This fact was realized and fully appreciated also by many Americans including some of high standing. A threatening opposition was gathering over the head of this man. He guessed that the only salvation for him lay in diverting public attention from home to foreign policy. It is interesting to study in this connection the reports of the Polish Envoy in Washington, Potocki. He repeatedly points out that Roosevelt was fully aware of the danger threatening the card castle of his economic system with collapse, and that he was therefore urgently in need of a diversion in foreign policy. He was strengthened in this resolve by the Jews around him. Their Old Testament thirst for revenge thought to see in the U.S.A. an instrument for preparing a second "Purim" for the European nations which were becoming increasingly anti-Semitic. The full diabolical meanness of Jewry rallied round this man, and he stretched out his hands.
We often employ this kind of rhetoric ourselves, directed at today's Arab dictatorships. (Well, minus the bit about the Jews.) It is almost surreal to see the direction so strikingly reversed.
Thus began the increasing efforts of the American President to create conflicts, to do everything to prevent conflicts from being peacefully solved. For years this man harboured one desire -- that a conflict should break out somewhere in the world. The most convenient place would be in Europe, where American economy could be committed to the cause of one of the belligerents in such a way that a political interconnection of interests would arise calculated slowly to bring America nearer such a conflict. This would thereby divert public interest from bankrupt economic policy at home towards foreign problems.
Not just any war would do; it was necessary that England be "one of the belligerents." You would think the English would be rather upset with Mr. Roosevelt, who by this reasoning wasted their empire and their soldiery for domestic political gain. If only they had known who their real enemy was, they wouldn't have been so hard on Germany.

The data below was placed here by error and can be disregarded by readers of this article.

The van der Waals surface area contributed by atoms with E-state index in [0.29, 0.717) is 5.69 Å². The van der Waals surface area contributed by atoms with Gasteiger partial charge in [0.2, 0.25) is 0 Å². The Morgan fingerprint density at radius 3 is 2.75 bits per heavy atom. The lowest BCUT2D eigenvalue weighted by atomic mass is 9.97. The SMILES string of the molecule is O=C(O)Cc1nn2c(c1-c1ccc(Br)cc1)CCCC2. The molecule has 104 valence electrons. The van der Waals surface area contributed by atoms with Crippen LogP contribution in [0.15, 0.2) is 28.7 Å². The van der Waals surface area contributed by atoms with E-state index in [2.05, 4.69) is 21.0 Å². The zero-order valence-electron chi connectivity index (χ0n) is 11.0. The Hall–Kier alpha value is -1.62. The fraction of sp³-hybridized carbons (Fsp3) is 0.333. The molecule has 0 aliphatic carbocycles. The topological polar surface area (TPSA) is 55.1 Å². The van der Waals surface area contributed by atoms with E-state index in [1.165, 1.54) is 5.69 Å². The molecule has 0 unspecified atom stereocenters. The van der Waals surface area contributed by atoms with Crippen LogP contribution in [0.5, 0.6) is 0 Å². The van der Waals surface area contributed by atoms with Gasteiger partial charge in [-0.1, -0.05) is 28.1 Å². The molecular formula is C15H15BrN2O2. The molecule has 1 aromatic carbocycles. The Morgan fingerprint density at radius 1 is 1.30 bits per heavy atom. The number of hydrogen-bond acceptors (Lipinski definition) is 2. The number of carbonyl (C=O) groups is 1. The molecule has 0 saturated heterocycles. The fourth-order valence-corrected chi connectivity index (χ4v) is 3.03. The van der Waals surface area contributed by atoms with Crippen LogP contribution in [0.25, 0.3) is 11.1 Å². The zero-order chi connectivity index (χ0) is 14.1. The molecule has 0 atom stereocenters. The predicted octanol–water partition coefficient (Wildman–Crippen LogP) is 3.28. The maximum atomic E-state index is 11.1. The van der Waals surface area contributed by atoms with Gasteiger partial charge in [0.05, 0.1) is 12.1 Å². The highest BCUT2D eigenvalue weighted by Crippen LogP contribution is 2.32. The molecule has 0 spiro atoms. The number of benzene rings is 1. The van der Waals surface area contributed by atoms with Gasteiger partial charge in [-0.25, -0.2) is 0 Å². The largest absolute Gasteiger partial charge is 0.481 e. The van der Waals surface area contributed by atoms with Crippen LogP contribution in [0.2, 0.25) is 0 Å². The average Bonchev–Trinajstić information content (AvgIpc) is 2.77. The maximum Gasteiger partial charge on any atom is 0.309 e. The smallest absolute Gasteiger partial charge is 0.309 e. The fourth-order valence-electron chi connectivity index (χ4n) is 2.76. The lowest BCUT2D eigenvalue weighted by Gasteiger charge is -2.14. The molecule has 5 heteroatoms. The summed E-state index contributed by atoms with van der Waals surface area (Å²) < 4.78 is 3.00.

I have never been more glad that history is written by the winners.

Thursday, June 16, 2005

Gulag Review

R. J. Rummel has a highly quantitative review of the history of the Gulag system, for those who feel insufficiently familiar with it.

Close Reading

[Contains spoilers for Jealousy, by Alain Robbe-Grillet. I have used the slightly stiff translation by Richard Howard.]

The mere fact that spoilers exist for a novel like Jealousy is itself a spoiler. Something does, in fact, happen in this novel notorious for its static, circular repetitions. [The "counting the banana trees" scene is particularly infamous: Amazon shows it (and its inevitable repetition) here.] Mr. Robbe-Grillet skillfully creates a feeling of foreboding, and of impending events and resolutions, without offering much of either directly.

Jealousy is notable for its narrator, who never speaks and is never seen or named; the book is a collection of his perceptions and recollections. He drifts silently about his house, sometimes looking out on his wife, A... [sic], and Franck, of whom he is jealous. As we come to understand Robbe-Grillet's method, the dawning understanding of events is chilling:

... But the slats of the blind are too sharply slanted to permit what is outside to be seen from the doorway.

It is only at a distance of less than a yard that the elements of a discontinuous landscape appear in the successive intervals, parallel chinks separated by the wider slats of gray wood: the turned wood balusters, the empty chair, the low table where a full glass is standing beside the tray holding the two bottles, and then the top part of the head of black hair, which at this moment turns toward the right...

The knot of A...'s hair, seen at such close range from behind, seems to be extremely complicated.

Anne Minor, whose essay A Note on Jealousy is included in the edition linked above [pp. 27-31], expresses the effect well:

Thus without knowing how, and despite the irritation provoked by a deliberately systematic, supposedly objective description in which distances, depth, shadows are defined in the terms of a geometrician, an architect, an engineer, or an agronomist, we share in fear, in the obsessive need to know. As in Van Gogh's last paintings, the images turn, circling in the reader's head as in the narrator's. The centipede, the extended hands, the motor breakdown, Christiane's absence, A's swaying gait in the courtyard, the morning of the return... the centipede... the hands...

We close the book, we know that after this anything can happen, that the narrator can kill Franck, or perhaps it is Franck who will kill him, or else nothing will happen -- the protagonists will remain the same, they will keep on sitting in their armchairs, arms and hands outstretched; the houseboy will serve the iced drinks; the banana groves will extend in front of the veranda with its trees planted in quincunxes...

In Ms. Minor's reading, the novel's building tension and the author's virtuosity make it an achievement, despite the absence of decisive events. She finishes:
... the author brings off his impossible demonstration: we have lived his anguish with him; we do not know, when we close this book, if the crime has been committed, or if each person is to return to his place, to act as if nothing had happened, while the narrator endlessly pursues his futile investigation.
[Note how Mr. Robbe-Grillet's style, virus-like, has infected Ms. Minor's writing, which even in the brief span of a five-page appreciative essay changes strikingly, its too-definite periods nearly obliterated under a vigorous new growth of commas and semicolons.]